It was a book I felt I had to write, for my uncle who died in immigration custody as well as for my father who died at around the same time and for the future generation, including my daughter, who was born in the midst of all that. It was indeed very therapeutic to write. I've said this before I think of Brother, I'm Dying as not a me-moir, but a nou-moir, a we-moir; it's not just my story but all these stories intertwined.

With the war in Iraq, detention facilities have been receiving more attention. What do you want the American people to know and more importantly remember about these types of places?

I think if people knew what went on in these places they would be outraged. Many detention centers in the United States today are privately run. They're businesses and it's all about the bottom line for the private owners and shareholders that the government outsource to. You get a feel of this in a movie like The Visitor, for example. The bottom line with detention centers is making money like any other business. Meanwhile more and more people are being detained. Medical care in these centers is abysmal. People have died who could have been saved because someone is looking at a profit margin and the bottom line. When you write a book, what did you discover anew about yourself, you family and Haiti?

With every story, every book, I think I not only discover myself a new, but also recover lost fragments of myself.

I laugh and cry through my books. I also grieve and celebrate through them. Do you consider yourself a voice for Haitians?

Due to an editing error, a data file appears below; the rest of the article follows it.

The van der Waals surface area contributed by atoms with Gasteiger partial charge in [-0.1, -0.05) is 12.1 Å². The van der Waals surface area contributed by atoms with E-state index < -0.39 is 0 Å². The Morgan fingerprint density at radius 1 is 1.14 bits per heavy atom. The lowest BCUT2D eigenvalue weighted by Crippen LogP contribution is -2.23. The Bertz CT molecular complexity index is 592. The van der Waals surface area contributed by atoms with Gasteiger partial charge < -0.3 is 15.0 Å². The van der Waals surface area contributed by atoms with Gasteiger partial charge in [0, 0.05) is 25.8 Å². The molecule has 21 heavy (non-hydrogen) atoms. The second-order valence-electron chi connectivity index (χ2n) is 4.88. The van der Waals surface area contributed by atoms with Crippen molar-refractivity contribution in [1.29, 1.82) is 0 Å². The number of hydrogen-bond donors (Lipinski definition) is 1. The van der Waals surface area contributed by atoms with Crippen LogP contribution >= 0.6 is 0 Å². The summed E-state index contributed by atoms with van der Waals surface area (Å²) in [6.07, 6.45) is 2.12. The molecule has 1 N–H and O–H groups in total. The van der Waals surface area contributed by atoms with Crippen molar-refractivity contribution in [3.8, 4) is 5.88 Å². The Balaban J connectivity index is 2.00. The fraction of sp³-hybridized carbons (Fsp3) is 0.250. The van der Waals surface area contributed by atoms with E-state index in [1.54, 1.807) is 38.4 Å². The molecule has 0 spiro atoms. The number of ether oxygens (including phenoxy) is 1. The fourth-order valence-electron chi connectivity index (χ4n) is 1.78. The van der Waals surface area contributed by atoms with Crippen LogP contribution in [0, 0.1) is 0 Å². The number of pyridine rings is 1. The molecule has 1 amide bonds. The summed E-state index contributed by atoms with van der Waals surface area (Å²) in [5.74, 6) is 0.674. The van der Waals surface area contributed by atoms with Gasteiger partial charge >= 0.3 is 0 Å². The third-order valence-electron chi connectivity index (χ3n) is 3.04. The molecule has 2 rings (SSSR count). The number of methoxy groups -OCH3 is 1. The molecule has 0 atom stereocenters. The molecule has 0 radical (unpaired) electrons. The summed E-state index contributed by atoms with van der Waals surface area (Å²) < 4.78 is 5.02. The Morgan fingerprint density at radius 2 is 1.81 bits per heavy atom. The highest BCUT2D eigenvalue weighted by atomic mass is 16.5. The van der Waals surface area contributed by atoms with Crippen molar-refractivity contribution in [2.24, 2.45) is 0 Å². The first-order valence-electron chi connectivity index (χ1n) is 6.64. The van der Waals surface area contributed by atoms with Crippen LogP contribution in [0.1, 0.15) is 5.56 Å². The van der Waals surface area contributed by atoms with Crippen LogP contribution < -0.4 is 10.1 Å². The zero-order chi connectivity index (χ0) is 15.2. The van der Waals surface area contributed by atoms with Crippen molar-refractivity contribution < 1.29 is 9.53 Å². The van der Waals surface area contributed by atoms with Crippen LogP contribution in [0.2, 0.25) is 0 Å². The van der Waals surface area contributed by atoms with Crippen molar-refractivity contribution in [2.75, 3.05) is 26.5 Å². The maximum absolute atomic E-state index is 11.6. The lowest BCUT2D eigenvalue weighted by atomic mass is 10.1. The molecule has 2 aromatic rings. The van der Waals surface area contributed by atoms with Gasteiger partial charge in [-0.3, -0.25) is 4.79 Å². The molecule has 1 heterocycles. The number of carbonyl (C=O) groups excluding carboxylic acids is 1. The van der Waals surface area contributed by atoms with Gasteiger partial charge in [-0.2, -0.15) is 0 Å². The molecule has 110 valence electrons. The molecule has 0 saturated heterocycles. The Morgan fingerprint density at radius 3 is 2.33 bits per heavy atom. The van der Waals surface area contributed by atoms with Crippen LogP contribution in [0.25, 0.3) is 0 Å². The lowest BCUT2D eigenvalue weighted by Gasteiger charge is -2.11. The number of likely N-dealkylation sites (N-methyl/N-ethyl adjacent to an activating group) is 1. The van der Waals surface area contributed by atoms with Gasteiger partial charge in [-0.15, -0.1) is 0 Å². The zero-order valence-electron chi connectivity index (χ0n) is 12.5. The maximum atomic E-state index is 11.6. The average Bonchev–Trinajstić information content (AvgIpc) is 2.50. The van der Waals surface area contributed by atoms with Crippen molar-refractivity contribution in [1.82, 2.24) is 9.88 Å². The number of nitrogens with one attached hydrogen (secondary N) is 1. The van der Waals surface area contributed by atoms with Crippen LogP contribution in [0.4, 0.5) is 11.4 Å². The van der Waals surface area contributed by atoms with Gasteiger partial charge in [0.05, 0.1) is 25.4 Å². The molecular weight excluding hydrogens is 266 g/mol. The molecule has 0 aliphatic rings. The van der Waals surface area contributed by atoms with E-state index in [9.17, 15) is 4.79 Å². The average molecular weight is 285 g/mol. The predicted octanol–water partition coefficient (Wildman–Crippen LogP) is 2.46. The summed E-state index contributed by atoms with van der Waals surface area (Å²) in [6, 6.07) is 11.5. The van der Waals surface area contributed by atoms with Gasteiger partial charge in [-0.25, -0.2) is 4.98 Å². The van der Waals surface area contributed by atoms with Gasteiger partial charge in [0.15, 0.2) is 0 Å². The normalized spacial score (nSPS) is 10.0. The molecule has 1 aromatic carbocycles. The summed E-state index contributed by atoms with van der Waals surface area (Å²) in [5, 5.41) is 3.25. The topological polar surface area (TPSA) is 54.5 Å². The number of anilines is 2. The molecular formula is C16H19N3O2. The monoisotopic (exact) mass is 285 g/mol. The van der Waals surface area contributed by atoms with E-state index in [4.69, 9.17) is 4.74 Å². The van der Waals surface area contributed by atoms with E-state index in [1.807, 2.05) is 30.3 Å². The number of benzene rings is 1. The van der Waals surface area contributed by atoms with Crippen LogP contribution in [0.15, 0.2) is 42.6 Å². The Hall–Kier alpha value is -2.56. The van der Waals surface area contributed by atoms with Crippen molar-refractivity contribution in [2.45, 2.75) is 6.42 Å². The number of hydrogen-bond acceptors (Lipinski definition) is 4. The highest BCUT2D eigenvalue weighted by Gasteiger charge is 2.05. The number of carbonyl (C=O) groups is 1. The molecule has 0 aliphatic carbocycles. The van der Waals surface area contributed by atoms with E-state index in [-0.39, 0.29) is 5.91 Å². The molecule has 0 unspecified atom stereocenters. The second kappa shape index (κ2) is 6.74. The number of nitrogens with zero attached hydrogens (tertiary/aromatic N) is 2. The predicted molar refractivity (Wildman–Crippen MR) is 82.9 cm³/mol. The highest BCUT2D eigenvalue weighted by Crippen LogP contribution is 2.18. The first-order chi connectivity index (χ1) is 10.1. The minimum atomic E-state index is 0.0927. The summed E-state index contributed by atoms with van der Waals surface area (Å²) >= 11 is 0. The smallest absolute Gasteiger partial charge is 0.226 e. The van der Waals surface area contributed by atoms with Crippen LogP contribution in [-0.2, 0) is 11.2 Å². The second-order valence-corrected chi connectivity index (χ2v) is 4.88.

I am one of many voices. No one can be the voice for ten million people. And if anyone could be, it would not be me.

I am a voice in a very large chorus. To say that I was the voice for anyone would be to take away their voice. Each individual is his or her own voice. Some of us might speak louder and help others be heard, but no one can claim to be the voice of so many. I like to direct my blogs to young women such as myself. What advice do you have for aspiring writers?

I would say read a lot and write as often as you can. I recently read Outliers by Malcolm Gladwell, where he says that you have to spend something like 10,000 hours doing something before you master it. I'd say aim for 10,000 hours writing. If you're trying to clock up those many hours, you also don't have time to give up. You have two daughters, what advice will you impart to them about growing up as a Haitian/Haitian-American, as women in America? What advice will you share with them that stems from the wisdom of those who raised you and helped shape who you are?

Advice to daughters tend to sound clichéd. I can already see my daughters rolling their eyes even before they're old enough to know what it is to roll their eyes, but what I plan to tell them is I guess what my mother told me, as corny as it sounds, know your worth. Follow your own path. Blaze your own trail. Don't let anyone define you. Define yourself. Follow your dreams; you never know where they'll lead you. See, I told you it was corny. What does it mean to you to win the MacArthur?

It's an exceptional honor for me. When I sit and think of my ancestors, some of my blood ancestors and some of my literary ancestors, I am moved and shaken that I have been given this opportunity. I am both elated and humbled.